Arriving in Rossland via Halifax in 1932, it didn’t take long for Phyllis to start on her remarkable career path. In 1934, she packed up her kids and left the Mountain Kingdom again, this time for Ottawa, where she had landed a job on the Canadian Tariff Board as an economist. She lived in a small downtown apartment and made not very much money. Three years later, in 1937, she was the Tariff Board’s Chief Economist.
Her star continued to ascend. While WWII was difficult for so many, it was great for Phyllis’s career. She moved over to the War Time Prices and Trade Board as an economic advisor, and eventually became the Fats and Oils Administrator.
The War Time Prices and Trade Board was established by the federal government on September 3, 1939, and its job was to manage inflation during the war, since the inflation rate during WWI was so extreme. By and large, the Board was successful despite some struggles, and inflation only rose 2.8% between October 1941 and April 1945. Phyllis was a part of that.
The Board was also in charge of the rationing program Canadian citizens had to endure during the war.
As Fats and Oils Administrator, Phyllis probably had a lot to do with the nationwide rationing of, well, fats and oils. During WWII, fats such as butter, margarine and shortening were rationed, as was fuel oil and oil products. As you can imagine, this was a vitally important part of Canada’s war effort and as Fats and Oils Administrator, Phyllis would have had a very influential job. Her service during the war didn’t go unrecognized: she was made a Commander of the Order of the British Empire.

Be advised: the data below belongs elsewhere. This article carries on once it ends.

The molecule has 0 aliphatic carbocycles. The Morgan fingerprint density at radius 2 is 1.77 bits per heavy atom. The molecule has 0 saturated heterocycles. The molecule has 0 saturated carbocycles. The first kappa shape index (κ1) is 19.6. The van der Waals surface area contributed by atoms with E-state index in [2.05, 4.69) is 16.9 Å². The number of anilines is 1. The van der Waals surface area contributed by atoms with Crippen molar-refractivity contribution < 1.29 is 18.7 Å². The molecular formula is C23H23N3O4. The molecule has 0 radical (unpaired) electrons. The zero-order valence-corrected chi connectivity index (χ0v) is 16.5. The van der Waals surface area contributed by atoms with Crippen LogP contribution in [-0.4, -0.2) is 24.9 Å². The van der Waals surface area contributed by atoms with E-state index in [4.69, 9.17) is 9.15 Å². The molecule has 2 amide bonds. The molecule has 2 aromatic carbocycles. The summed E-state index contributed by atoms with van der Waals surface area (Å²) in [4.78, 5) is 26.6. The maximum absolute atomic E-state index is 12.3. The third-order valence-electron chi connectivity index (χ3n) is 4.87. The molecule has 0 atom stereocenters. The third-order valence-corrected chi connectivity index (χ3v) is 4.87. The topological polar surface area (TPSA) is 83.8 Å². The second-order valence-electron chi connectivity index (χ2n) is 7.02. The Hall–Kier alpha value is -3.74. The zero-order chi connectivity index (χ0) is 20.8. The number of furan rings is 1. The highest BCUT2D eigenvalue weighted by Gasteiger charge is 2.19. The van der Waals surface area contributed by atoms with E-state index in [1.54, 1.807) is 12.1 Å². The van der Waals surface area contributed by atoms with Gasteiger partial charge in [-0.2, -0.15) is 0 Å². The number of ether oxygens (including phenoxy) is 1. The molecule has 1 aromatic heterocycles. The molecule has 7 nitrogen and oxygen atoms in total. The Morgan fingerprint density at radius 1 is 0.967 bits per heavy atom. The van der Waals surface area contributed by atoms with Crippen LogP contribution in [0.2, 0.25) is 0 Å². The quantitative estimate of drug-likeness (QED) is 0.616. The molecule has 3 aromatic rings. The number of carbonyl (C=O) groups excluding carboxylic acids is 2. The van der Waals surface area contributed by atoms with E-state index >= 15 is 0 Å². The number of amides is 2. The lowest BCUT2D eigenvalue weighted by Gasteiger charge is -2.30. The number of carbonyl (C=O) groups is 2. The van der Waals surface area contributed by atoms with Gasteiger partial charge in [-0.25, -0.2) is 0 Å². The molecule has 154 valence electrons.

In 1945, Phyllis, as Chief Economist of the Tariff Board, had achieved the highest office a woman could hold in the Canadian Civil Service, but even as such, she only received two thirds the salary a man in the same position would make.
After 11 years working for the federal government, Phyllis found love again, marrying Frank Mackenzie Ross in 1945. An industrialist, Frank became the Lieutenant Governor of British Columbia in 1955, a post he held for 5 years. During this time, Phyllis didn’t exactly retire. From 1951-1954, she became a member of UBC’s senate, and was appointed as the the university’s first female chancellor in 1961. Not only was she UBC’s first female chancellor, she was the Commonwealth’s first female chancellor.
In 1967 she was made a Member of the Order of Canada, recognizing her years of public service to the country.
As the wife of the Lieutenant Governor of British Columbia, Phyllis made two official trips to her hometown of Rossland. One was in 1958, and the other was as honourary chairperson of the Rossland Historical Museum Association where she turned the first sod for our museum building. She came again in 1967 and cut the ribbon at the opening ceremony of the museum.
Alzheimer’s Disease eventually took Phyllis’s life in 1988. This woman had one full life indeed, never seeming to stop despite personal tragedies and never shrinking back from ambition in her career despite the gender inequalities of the time.
And perhaps her most well-known legacy is her son, John Napier Turner, who in 1972 became Minister of Finance under Pierre Trudeau, and had a brief, three-month stint as Prime Minister of Canada in 1984.
Memory BC: The British Columbia Archival Information Network,
CBC Digital Archives,
Maturing in Hard Times: Canada’s Department of Finance Through the Great Depression, by Robert Broughton Bryce, found on Google Books
UBC Archives Senate Tributes,
Discovering the Kootenays website,